Exploring Books: The Watchman Arrives

Originally published in DeSoto Magazine, August 2015. Story and Photography by Mary Ann DeSantis.

More than five decades after her beloved novel “To Kill a Mockingbird” was published, Harper Lee strikes another chord for tolerance and justice with “Go Set a Watchman.”

Fans of the Pulitzer Prize-winning novel, “To Kill a Mockingbird,” have waited 55 years for another book by Alabama writer Harper Lee. In July, the wait was over when two million copies of “Go Set a Watchman” hit bookstores around the world.

Go Set a Watchman“The release of ‘Go Set a Watchman’ has to be the publication event of the century,” says Dr. Wayne Flynt, professor emeritus of history at Auburn University and considered a leading scholar on Lee and “Mockingbird.” He has also been a personal friend of the writer since the 1990s and calls her by her given name of Nelle.

“The ultimate irony is the reverse chronology of the books,” says Flynt. “When I told Nelle how anxious everyone was about her new book, she said to me ‘that’s not my new book; that’s my old book’.”

When publisher Harper Collins announced the book’s release date, many others indeed believed it was a sequel to “Mockingbird.” However, “Watchman” was actually Lee’s first novel.

Security around the book was unprecedented in the publishing world since the manuscript, supposedly lost for decades, was found in 2014. Very few people received advance copies and then only a couple of days before the release date.

When the first copies did arrive in town to be presented to Lee by her agent, the vibe around Monroeville could not be missed. The iconic redbrick courthouse — made famous in the 1962 movie — was abuzz with a PBS documentary crew, journalists, tourists, and locals who all had the same question: Why did five decades pass before another Harper Lee book appeared?

In 1957, Lee’s original editor asked for a rewrite of “Go Set a Watchman” from the point of view of Scout as a child and for a different name; thus, “To Kill a Mockingbird” was born after two years of revisions. The original “Watchman” manuscript was lost — even Lee herself thought it was gone forever.

Reading

The “Celebration of Reading” sculpture on the historic courthouse grounds is popular with tourists and locals.

Her current literary agent, Andrew Nurnberg, said in a recent recorded interview with Alabama’s Director of Tourism Lee Sentell that the Watchman manuscript was discovered last September underneath an early “Mockingbird” manuscript in a box secured by rubber bands. Nurnberg said the novel was completely finished and needed only a light copy edit. When Nurnberg asked Lee for permission to publish it, she told him to go ahead if he thought people would read it.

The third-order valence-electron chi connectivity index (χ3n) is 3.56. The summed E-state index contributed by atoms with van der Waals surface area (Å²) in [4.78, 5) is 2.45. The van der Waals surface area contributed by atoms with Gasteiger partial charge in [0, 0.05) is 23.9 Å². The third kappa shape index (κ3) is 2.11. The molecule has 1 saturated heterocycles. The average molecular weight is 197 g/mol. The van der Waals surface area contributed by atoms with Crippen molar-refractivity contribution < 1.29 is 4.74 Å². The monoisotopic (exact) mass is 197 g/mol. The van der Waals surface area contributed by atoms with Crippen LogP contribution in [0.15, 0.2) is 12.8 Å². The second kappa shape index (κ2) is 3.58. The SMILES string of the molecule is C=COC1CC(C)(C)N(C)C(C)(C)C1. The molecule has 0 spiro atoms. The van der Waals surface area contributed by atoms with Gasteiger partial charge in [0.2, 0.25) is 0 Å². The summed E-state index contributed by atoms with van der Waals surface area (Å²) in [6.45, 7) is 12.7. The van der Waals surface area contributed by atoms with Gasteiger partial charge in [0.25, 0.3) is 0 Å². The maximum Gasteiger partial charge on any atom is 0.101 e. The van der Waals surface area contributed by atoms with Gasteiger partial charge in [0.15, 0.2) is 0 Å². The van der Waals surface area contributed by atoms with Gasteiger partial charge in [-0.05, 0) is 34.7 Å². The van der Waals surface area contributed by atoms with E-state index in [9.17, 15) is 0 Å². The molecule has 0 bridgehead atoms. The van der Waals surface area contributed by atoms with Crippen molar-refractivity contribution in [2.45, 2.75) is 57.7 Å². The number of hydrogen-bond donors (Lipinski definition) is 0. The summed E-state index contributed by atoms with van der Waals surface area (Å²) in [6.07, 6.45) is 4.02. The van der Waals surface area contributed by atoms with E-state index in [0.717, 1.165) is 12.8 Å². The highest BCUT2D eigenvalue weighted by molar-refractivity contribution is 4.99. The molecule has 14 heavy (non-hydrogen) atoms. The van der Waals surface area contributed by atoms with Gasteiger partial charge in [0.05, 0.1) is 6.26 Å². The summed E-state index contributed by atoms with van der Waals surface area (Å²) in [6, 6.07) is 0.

Fans pre-ordered the book by the thousands, including nearly 10,000 commemorative copies from Monroeville’s own Ol’ Curiosities & Book Shoppe. They also journeyed into Lee’s hometown to be a part of publishing history and soak up the literary lore surrounding Monroeville, thinly disguised as the fictional town of Maycomb in both of Lee’s books. The bookstore’s watch party began at midnight on July 14, the date of the book’s release, and round-the-clock readings were held at the Historic Monroe County Courthouse, which for years has been a museum honoring Lee.

The title of the new book comes from Isaiah 21:6 in the King James Bible, in which the Prophet Isaiah predicts the fall of Babylon. Lee loved the elegance of the language in the King James version, according to Flynt, and she may have been comparing Maycomb to Babylon.

“Somebody needed to be the watchman ‒ the moral compass ‒ of the town,” he says, “and for Scout that was her father, Atticus Finch.”

In “Watchman,” a grown-up Scout returns from New York City to Maycomb, where she encounters the turbulent racial events and civil unrest that affected Alabama during the 1950s. She confronts her father and boyfriend about the racial injustices still occurring two decades after Tom Robinson’s unfair trial and tragic death in “Mockingbird,” which took place during the Great Depression.

Lee, now 89 and suffering from macular degeneration and hearing loss, has declined interviews since 1964 and is rarely seen out and about in Monroeville.

“Nelle is an intensely private person,” says Flynt. “She socializes with a narrow circle of friends that she has chosen.”

Flynt says the newly released book will not change Lee’s life significantly, but it may show that America needs to revisit the pivotal racial events of the 50s. “We didn’t solve those problems, after all,” he says.

MONROEVILLE:  Alabama’s Literary Capital Monroeville in southwest Alabama looks like any other small Southern town until you see the dome of the Historic Monroe County Courthouse, built in 1903. Fans of “To Kill a Mockingbird” instantly recognize the structure, not only from the book but also from the 1962 Academy Award-winning movie starring Gregory Peck as lawyer Atticus Finch.

Old Courthouse

Historic Monroe County Courthouse in Monroeville.

The town has capitalized on its fame as the real-life Maycomb and as the birthplace of Harper Lee and the summer home of her childhood friend, Truman Capote, who also grew up to be a well-known author. Born a generation behind them was award-winning novelist Mark Childress, who wrote “Crazy in Alabama” and “One Mississippi.” Each spring the Monroe County Heritage Museum, which is housed in the courthouse, presents sell-out performances of “To Kill a Mockingbird” in the historic courtroom. Thousands of fans from around the world visit the museum throughout the year and then take guided walking tours around the town that bills itself as “the literary capital of Alabama.” For information on events, visit www.discovermonroeville.com.

 


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